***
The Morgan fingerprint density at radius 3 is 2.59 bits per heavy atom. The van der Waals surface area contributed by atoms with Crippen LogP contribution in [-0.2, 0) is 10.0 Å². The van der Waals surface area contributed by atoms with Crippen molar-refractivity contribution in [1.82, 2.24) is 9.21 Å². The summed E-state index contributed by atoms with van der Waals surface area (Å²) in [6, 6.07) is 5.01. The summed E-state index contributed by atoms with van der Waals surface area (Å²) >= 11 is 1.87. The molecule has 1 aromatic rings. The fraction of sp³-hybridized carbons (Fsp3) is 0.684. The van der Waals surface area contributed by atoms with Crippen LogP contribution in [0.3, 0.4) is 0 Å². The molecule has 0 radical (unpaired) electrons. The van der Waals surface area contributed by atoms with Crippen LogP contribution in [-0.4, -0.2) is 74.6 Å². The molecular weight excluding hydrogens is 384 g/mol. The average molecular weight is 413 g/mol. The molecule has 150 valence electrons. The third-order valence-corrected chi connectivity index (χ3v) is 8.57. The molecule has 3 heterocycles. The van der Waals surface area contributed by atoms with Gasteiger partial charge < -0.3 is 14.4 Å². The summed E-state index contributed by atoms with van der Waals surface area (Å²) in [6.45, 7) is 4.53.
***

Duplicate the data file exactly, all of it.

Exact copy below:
The Morgan fingerprint density at radius 3 is 2.59 bits per heavy atom. The van der Waals surface area contributed by atoms with Crippen LogP contribution in [-0.2, 0) is 10.0 Å². The van der Waals surface area contributed by atoms with Crippen molar-refractivity contribution in [1.82, 2.24) is 9.21 Å². The summed E-state index contributed by atoms with van der Waals surface area (Å²) in [6, 6.07) is 5.01. The summed E-state index contributed by atoms with van der Waals surface area (Å²) >= 11 is 1.87. The molecule has 1 aromatic rings. The fraction of sp³-hybridized carbons (Fsp3) is 0.684. The van der Waals surface area contributed by atoms with Crippen LogP contribution in [0.3, 0.4) is 0 Å². The molecule has 0 radical (unpaired) electrons. The van der Waals surface area contributed by atoms with Crippen LogP contribution in [-0.4, -0.2) is 74.6 Å². The molecular weight excluding hydrogens is 384 g/mol. The average molecular weight is 413 g/mol. The molecule has 150 valence electrons. The third-order valence-corrected chi connectivity index (χ3v) is 8.57. The molecule has 3 heterocycles. The van der Waals surface area contributed by atoms with Gasteiger partial charge < -0.3 is 14.4 Å². The summed E-state index contributed by atoms with van der Waals surface area (Å²) in [6.45, 7) is 4.53.